I love this Bob. You sent in a fabulous audio review, it was a perfect length, you sent the transcript, AND you even included a ScreenSteps tutorial on how to set it up on the iPad. On top of all that, it’s a very useful tip for everyone from the visually impaired to those of us who just want to be read a story. Often people send me links to long articles in which I might be interested, but my attention span is so short these days that I just can’t seem to sit and read any more. But I can listen while I do other things. I actually tried to use the feature in OSX where you can select some text, right click, choose services, choose speech, and pull over to Speak Text. it works ok, but it’s hard to get it to stop, it’s hard to get it started, it’s hard to restart the same text, it’s just all over cumbersome. This triple click home button along with the tap and two fingered swipe works really well. I wish the iPad spoke in Alex’s voice though, that would make this perfect. I wonder if they’re working on that? Thanks again Bob and I hope you come up with more reviews, this was great!

Dumb Question Corner

This week’s dumb question comes from Dorothy, aka @maclurker:

I have a dumb question that may be relevant to last week’s podcast and chit-chat about Mac security. I know you’re not supposed to click on links in emails from people you don’t know. And, in general, I don’t even open this type of email. I just delete them. However, I get a lot of spam with ‘unsubscribe’ links in them. Is it OK to click on these unsubscribe links? I’m thinking yes, but I want to get the experts’ input on this. Thanks, Dorothy

Great question, Dorothy. the answer is noooooooooooooooo don’t click the unsubscribe links! If you do, they know you’re a live one and they sell your email address! Now that we have that settled, there’s also a thing called bacon. Bacon is like spam but you sorta asked for it. Let’s say you go to a conference and you throw your business card in the bowl to win an iPad, the email torrent you get after that is bacon. You can safely unsubscribe from those. another example would be if you’re getting offers from a company that you actually bought something from at one time. Unsubscribe away.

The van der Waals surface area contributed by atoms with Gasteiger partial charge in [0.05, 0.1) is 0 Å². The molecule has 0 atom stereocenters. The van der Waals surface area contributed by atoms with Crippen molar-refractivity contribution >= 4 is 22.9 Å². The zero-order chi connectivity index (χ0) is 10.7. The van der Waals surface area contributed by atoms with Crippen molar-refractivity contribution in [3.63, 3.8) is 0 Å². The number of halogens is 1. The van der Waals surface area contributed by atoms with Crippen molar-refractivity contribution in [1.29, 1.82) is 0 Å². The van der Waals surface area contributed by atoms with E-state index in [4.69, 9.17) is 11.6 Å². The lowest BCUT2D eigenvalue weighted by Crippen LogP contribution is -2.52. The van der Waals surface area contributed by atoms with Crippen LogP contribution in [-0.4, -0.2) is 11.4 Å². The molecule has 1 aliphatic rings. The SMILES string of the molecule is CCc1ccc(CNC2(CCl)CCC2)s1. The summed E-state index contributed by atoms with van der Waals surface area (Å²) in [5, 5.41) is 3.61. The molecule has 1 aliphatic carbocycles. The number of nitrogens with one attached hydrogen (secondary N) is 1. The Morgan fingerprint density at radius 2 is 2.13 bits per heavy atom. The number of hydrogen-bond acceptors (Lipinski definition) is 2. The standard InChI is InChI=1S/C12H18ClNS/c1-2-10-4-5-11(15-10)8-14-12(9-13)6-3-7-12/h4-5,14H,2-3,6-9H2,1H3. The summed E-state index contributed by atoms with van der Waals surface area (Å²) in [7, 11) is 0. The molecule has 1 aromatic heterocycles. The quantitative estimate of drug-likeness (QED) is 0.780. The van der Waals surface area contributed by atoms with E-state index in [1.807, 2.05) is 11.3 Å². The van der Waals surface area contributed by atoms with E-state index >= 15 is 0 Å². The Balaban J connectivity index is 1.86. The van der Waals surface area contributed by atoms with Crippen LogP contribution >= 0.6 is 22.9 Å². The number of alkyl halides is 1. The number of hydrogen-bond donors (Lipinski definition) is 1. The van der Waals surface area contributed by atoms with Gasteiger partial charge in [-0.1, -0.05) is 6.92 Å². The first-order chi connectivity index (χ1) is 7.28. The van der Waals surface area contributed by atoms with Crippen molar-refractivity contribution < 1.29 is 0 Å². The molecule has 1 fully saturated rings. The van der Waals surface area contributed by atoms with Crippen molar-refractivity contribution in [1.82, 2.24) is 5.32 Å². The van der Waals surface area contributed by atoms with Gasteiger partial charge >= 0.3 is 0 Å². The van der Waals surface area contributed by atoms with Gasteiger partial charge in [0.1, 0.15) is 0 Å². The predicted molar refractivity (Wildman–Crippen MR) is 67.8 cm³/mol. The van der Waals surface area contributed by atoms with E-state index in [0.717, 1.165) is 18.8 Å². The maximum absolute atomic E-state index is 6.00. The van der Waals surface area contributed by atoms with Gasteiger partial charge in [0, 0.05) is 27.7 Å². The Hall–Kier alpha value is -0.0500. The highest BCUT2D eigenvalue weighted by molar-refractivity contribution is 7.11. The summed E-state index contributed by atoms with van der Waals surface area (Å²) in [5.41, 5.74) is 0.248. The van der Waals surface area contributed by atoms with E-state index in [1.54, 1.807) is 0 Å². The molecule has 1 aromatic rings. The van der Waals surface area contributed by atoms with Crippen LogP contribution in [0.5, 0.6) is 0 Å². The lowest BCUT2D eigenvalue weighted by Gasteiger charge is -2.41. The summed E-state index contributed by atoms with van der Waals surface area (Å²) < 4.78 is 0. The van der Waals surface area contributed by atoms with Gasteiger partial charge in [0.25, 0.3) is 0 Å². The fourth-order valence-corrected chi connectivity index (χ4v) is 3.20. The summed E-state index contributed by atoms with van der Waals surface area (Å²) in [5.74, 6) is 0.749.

All Things Digital Conference aka D9

This year’s All Things Digital Conference didn’t have as many huge names on stage as previous years, but the content was still fantastic. Frequently there are a whole pile of media companies, and even politicians but I’m rarely interested in those – this had a higher concentration of tech leaders than previous conferences. If you haven’t heard much about the conference before, let me give a quick description of the format. The All Things Digital Conference, affectionately referred to as simply D because All Things Digital Conference is just too long to say and type. Walt Mossberg and Kara Swisher of the Wall Street Journal run the show, and it’s basically 2-3 chairs on stage with an interview of someone big in the tech business. After they badger the witness for a while, they open up for questions from mics around the room. Let’s get into the highlights of the conversations

Eric Schmidt – Google CEO

Eric SchmidtEric Schmidt started the event off on Tuesday night. He coined a phrase that because a subject of conversation throughout the show. He referred to Google, Apple, Amazon and Facebook as the “Gang of Four” that are driving the internet by building platforms on which other things can be built. This turned out to be interesting because as each CEO got on stage, Walt tortured them if they WEREN’T in the Gang of Four, implying that Schmidt had dissed them as being irrelevant. not sure Schmidt meant it that way though.

Walt asked Schmidt if it’s a bad thing that they know so much about us, and he responded by stating that Google will remain a place where you can do anonymous searches forever. He says if you log in, see what they’ve saved on you, you can tell them to forget it. Walt asked about a potential law that would guarantee certain protections, and Eric said they’re in favor in general but he worries about the balance between public safety and your right to privacy. I took that to mean that if the privacy laws become too strong, that limits the government’s ability to dig in to find the bad guys. That’s one of those subjects I’m really glad it’s someone else’s job to figure out.

Google presented a demo of a new service that will use Near Field Communications to buy things with your phone. There’s been a lot of buzz about this kind of capability (Japan has had it for ages). With Google’s model, you’d have your credit card info stored in the phone (graphically it looks like the real credit cards which was kind of cool). then when you wanted to execute a purchase, you had to actually tap the phone on a device in the store to buy.